Genevieve Gorder has completed more than a hundred kitchen renovations for clients and on television, and she’s a serial renovator herself. “I’ve redone the kitchen in every single home I had as a child, young adult, and grown-up,” says Gorder. “The only period in my life that prohibited me from doing a kitchen was two years in the dorms, and it killed me!”
But even with all this experience, redoing her own spaces (vs. a client’s), has taught her things about the process and herself. Here are the six biggest lessons Gorder learned during her own kitchen renovations.
1. Budget is always a limitation.
You may think the sky’s the limit for design pros, but the reality is, everyone has to make choices. “My challenge is always budget. My imagination is wild and can be expensive,” says Gorder. “I have a lot of strings I can pull in the industry when it comes to ‘stuff,’ but labor costs what labor costs. Everyone needs to eat at the end of the day and in New York … that’s an expensive meal! If I don’t like the cost, I think of other ways to design a solution. To limit my expenses, I kept the same basic footprint but really upgraded my millwork, stone ,and appliance game.”
2. It’s important to plan — and keep an open mind.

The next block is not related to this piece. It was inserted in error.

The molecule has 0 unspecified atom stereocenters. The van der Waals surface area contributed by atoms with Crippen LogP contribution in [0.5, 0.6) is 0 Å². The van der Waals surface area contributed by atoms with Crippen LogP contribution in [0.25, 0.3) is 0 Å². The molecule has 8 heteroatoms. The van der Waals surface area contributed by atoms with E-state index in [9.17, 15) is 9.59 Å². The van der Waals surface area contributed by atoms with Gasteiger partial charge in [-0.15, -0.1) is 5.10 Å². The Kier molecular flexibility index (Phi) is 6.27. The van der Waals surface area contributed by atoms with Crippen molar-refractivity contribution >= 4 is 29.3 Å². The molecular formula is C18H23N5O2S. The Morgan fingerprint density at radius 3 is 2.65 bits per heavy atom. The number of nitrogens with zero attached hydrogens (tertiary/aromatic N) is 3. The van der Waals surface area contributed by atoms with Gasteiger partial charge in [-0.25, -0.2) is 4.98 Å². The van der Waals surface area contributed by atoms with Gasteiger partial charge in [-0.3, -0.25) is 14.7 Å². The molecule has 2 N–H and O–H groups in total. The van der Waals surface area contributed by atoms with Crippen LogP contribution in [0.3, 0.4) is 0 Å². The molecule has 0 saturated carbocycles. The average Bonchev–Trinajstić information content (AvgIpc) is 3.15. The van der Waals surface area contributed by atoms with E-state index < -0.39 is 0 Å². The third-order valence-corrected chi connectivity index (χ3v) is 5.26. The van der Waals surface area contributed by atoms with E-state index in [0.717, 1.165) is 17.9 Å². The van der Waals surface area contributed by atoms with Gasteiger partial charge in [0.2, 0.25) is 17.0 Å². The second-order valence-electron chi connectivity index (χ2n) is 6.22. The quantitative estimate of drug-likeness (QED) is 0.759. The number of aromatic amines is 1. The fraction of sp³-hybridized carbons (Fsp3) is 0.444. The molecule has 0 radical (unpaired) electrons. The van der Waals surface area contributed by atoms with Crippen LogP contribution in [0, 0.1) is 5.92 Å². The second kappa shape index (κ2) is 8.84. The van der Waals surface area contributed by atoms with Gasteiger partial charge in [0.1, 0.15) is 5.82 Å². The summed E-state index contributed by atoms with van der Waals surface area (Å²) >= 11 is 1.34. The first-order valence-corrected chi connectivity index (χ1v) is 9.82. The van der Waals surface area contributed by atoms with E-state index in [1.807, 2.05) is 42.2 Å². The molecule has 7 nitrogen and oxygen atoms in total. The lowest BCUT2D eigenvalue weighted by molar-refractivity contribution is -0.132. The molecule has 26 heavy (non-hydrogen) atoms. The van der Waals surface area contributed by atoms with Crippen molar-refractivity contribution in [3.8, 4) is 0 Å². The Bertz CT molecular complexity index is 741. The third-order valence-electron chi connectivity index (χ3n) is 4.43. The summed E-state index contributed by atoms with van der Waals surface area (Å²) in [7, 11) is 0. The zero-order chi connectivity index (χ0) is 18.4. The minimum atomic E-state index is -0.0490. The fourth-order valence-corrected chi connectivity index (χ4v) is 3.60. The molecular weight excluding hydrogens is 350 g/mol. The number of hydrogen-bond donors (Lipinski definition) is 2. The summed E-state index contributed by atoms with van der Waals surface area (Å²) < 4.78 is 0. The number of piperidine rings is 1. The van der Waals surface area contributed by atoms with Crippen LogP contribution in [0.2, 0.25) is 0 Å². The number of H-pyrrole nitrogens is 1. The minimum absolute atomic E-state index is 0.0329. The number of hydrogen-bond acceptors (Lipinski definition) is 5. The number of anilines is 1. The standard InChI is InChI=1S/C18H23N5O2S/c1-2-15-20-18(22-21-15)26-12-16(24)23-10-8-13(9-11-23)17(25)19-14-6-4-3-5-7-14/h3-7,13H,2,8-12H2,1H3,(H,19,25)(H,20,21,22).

“The kitchen is a high-functioning, expensive layer cake. You have to go in with it figured out or you get slayed,” says Gorder. But know that as you go through the process, it’s inevitable that you will hit snags and have to make changes or adjust. “If you’re not a flexible person … don’t renovate. Behind every wall is an expensive detour or surprise.”
3. You have to know when to call in the help.
Just because Gorder can lay tile and cut countertops, it doesn’t mean she wants to. “I designed the heck out of [the space] and then gave the plans to all of the special practitioners of kitchen. That’s how it works always unless you only have two days and $1000,” says Gorder.
4. The most important opinion is your own.
“Collaboration is an important part of design, otherwise you design in a vacuum and anyone can come poke holes in something you didn’t think of. I ask my family, peers, and friends: ‘What do you think of this? Or if I did this crazy thing? How would you feel if … ?’ But my home is for myself and my family. So while I take everyone’s opinion into consideration, in the end, I’m the designer and the mama of this home, so I have final say,” says Gordon.
5. It’s okay to expect the best.
“I expect a lot from myself, which in turn means I tend to set a high bar for everyone around me,” says Gorder. “It can lead to disappointment, but I like to believe in people first — skeptical is not fun for me! But if it doesn’t work, I edit the team. Life is too short to consistently battle and it shows up in the work if you do.”
Plus, you probably won’t be renovating your kitchen again anytime soon — it’s okay to want it done right!
6. A renovation can change your outlook on life.
Even though a renovation can take months or years, the final result can be transformative. “After a divorce you need to re-landscape life and boy, did I! I felt like a phoenix when it was done,” says Gorder. “I was surprised how happy I would feel to come home each and every day. It’s almost a giddiness. And that’s the true tipping point I use for all of my clients as well — that moment when you stop working for your home and your home starts working for you.”